DENVER, June 16, 2021 /PRNewswire/ -- Farmland Partners Inc. (NYSE: FPI) (the "Company" or "Farmland") today announced that the Maryland Circuit Court for Baltimore City has dismissed pending shareholder derivative claims brought by two Farmland shareholders against the Company, its officers and board of directors. 

Derivative Complaints Based on Solely on False and Misleading Statements in a "Short and Distort Attack"

Plaintiffs' demands arose from a "short-and-distort" attack on Farmland, in which an anonymous short-seller writing under the pseudonym "Rota Fortunae" later disclosed as Quinton Mathews, published an article on Seeking Alpha alleging fraud at the Company, including allegations that the company had improperly failed to disclose certain loans that it had made to farmers as material related-party transactions.  As its author and his co-conspirators intended, the post caused a substantial decline in the Company's stock price.  In the days after the post was published, the Company investigated the allegations, concluded that they were unfounded, and released a detailed public response rebutting the allegations.  The Company later sued Rota Fortunae for defamation, disparagement, intentional interference with prospective business relations, unjust enrichment, and violations of the Colorado Consumer Protection Act (the "Rota Fortunae Action").  Rota Fortunae's motion to dismiss the Rota Fortunae Action was denied and that case remains ongoing.  As a result of the publication of the false and misleading article, a federal securities class action was filed against the Company, its CEO Paul Pittman, and its CFO Luca Fabbri, adopting some of Rota Fortunae's allegations (the "Turner Action").  That case remains ongoing, as well. 

Background of Derivative Claims

After those suits were filed, Plaintiffs Shawn Luger and Brent Hustedde separately served litigation demands on the members of the Company's board of directors (the "Demands").  Plaintiffs demanded that the board pursue claims against the Company's officers and directors based on the allegations in the Rota Fortunae Post and in the Turner Action.  However, the Company and the board had already investigated the allegations extensively both in connection with the Company's initial response to the Rota Fortunae Post and in connection with the board's oversight of the ongoing Rota Fortunae and Turner Actions.  The board responded to Luger's demand, informing him that the board was fully aware of Rota Fortunae's allegations, had investigated them, and had concluded that the allegations were without merit and that pursuing legal action based on Rota Fortunae's allegations would not be in the Company's best interest.  Luger and Hustedde then filed shareholder derivative complaints in the Maryland Circuit Court for Baltimore City (the "Court"), seeking to step into the Company's shoes and sue the Company's officers and directors on the Company's behalf.  Both Luger and Hustedde argued that they should be permitted to act on the Company's behalf because the Board "wrongfully refused" their Demands.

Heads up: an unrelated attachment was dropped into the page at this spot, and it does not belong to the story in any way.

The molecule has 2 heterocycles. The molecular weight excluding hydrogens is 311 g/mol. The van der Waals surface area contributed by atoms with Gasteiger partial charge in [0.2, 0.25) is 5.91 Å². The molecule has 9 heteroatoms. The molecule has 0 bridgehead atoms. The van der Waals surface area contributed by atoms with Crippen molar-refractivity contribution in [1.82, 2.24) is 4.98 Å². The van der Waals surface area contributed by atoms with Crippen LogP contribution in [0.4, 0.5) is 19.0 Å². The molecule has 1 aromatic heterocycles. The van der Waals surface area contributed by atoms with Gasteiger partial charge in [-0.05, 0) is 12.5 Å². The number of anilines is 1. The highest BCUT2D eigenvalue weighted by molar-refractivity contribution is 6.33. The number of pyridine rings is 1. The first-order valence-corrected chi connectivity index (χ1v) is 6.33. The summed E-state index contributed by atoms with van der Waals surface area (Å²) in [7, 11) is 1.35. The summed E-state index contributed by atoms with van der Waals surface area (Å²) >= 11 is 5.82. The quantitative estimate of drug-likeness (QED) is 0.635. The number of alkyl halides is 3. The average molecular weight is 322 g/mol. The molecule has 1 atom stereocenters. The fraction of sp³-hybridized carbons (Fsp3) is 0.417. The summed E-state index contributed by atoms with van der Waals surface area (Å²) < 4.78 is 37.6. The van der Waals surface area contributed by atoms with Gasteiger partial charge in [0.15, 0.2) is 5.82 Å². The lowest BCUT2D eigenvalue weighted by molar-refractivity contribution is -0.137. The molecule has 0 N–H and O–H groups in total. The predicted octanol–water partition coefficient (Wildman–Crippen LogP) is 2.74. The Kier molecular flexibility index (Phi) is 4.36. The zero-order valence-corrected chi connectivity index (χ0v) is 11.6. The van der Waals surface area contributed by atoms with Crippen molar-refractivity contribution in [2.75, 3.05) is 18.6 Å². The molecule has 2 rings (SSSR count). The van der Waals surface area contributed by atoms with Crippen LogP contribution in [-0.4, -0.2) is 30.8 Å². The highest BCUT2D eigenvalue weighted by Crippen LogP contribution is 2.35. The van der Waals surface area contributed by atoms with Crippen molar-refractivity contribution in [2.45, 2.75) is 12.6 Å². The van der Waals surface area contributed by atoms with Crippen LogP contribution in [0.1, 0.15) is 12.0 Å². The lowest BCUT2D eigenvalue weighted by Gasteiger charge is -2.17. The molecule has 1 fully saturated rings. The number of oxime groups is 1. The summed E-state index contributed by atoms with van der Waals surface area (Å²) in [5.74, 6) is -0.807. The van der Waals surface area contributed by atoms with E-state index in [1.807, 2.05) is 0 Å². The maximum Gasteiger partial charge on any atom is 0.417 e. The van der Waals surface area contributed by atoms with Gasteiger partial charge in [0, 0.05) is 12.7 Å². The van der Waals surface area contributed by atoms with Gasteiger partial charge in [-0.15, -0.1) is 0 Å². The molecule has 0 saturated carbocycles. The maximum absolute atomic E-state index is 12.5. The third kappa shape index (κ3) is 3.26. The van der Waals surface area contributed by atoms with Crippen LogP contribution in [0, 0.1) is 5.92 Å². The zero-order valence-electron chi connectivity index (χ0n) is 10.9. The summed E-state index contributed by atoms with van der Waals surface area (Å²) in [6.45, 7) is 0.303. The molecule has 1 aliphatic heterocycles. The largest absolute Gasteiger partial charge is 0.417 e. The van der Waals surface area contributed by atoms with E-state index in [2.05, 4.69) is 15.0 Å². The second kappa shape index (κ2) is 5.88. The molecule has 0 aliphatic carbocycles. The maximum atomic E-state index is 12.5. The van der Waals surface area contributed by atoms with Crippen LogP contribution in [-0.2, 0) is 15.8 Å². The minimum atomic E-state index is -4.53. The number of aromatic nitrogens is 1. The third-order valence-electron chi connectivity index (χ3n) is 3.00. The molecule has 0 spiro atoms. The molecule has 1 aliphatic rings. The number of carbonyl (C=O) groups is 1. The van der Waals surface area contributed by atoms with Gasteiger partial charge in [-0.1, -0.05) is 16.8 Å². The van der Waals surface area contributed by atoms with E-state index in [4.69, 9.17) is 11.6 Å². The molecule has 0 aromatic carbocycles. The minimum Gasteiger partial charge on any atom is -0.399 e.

The Court's Ruling in Favor of Farmland Partners Inc. and Other Defendants

The Court consolidated the two cases and Plaintiffs filed a consolidated shareholder derivative complaint (the "Complaint").  The Company then moved to dismiss the Complaint, arguing that the Complaint failed to plead facts showing either that  the board's investigation in response to the demands was not conducted independently and in good faith or that the board's decision not to pursue claims based on Rota Fortunae's allegations was unreasonable.  The Court agreed and granted the Company's motion to dismiss for lack of derivative standing finding that Plaintiffs failed to plead facts showing that the Board acted wrongfully when it refused Plaintiffs' Demands.